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|Title:||Welfare effect of market exclusivity extension for patented medicines in Thailand: analysis of the effect of TRIPS-Plus provisions|
Mahidol University. Institute for Population and Social Research
|Keywords:||Free Trade Agreement;TRIPS;TRIPS-Plus;intellectual property protection;patented medicines;consumer welfare;Journal for Population and Social Studies;วารสารประชากรและสังคม|
|Citation:||Journal for Population and Social Studies. Vol.23, No.2 (2015), 193-213|
|Abstract:||Under the free trade agreement negotiations with the United States and the European Union, Thailand, along with several developing countries, is required to enforce TRIPS-Plus provisions. Most developing countries claim that stringent intellectual property protection for pharmaceuticals would result in considerably higher prices for medicines, with adverse consequences for the health and well-being of their citizens. This paper empirically assesses the basis of these claims. Using a detailed product-level data set from Thailand, we estimate demand-side parameters together with key price and expenditure elasticities for a set of three main categories of antihypertensive drugs. We then use these estimates to carry out counterfactual simulations of what consumer welfare would have been, had Thailand enforced TRIPS-Plus. According to our estimation, the enforcement of TRIPS-Plus would result in a substantial accumulated consumer welfare loss to the Thai economy, ranging between 30 billion baht and 136 billion baht, within a 10-year period from 2012 to 2021. The magnitude of consumer welfare loss suggests that without clear and inclusive evidence regarding the merits of TRIPS-Plus in every aspect, Thailand should not accept any further intellectual property protection beyond the TRIPS mandates.|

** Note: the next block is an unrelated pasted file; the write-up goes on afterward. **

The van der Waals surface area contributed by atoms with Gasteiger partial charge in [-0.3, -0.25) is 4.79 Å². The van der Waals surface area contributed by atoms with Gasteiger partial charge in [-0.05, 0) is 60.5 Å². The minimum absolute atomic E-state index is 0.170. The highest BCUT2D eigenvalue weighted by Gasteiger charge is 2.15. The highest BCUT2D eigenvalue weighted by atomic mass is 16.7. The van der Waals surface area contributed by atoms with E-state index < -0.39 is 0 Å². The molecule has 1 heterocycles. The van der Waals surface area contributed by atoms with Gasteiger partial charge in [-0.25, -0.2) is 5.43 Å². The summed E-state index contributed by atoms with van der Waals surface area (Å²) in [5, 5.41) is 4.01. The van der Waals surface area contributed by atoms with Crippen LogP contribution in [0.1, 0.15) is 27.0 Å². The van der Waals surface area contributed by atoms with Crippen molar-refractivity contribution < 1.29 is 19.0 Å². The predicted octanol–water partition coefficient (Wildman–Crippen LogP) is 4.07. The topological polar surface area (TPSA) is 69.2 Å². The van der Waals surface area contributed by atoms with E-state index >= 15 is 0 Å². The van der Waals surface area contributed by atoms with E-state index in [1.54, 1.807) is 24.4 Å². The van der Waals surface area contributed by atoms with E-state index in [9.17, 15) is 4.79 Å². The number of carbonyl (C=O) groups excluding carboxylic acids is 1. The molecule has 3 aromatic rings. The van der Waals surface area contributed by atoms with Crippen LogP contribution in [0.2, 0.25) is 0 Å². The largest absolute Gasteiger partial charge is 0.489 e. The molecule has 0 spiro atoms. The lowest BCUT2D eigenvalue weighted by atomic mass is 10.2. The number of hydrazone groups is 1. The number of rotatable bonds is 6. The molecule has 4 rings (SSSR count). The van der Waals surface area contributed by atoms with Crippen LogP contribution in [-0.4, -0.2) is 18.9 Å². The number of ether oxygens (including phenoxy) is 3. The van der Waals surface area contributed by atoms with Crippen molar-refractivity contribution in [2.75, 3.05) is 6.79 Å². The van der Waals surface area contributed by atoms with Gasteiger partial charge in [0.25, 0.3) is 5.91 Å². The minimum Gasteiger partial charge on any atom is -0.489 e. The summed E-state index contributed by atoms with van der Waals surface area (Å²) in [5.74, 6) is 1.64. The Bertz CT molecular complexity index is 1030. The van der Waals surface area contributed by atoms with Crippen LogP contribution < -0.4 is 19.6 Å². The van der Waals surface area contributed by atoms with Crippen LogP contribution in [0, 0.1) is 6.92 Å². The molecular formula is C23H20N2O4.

|Appears in Collections:||IPSR-Article|
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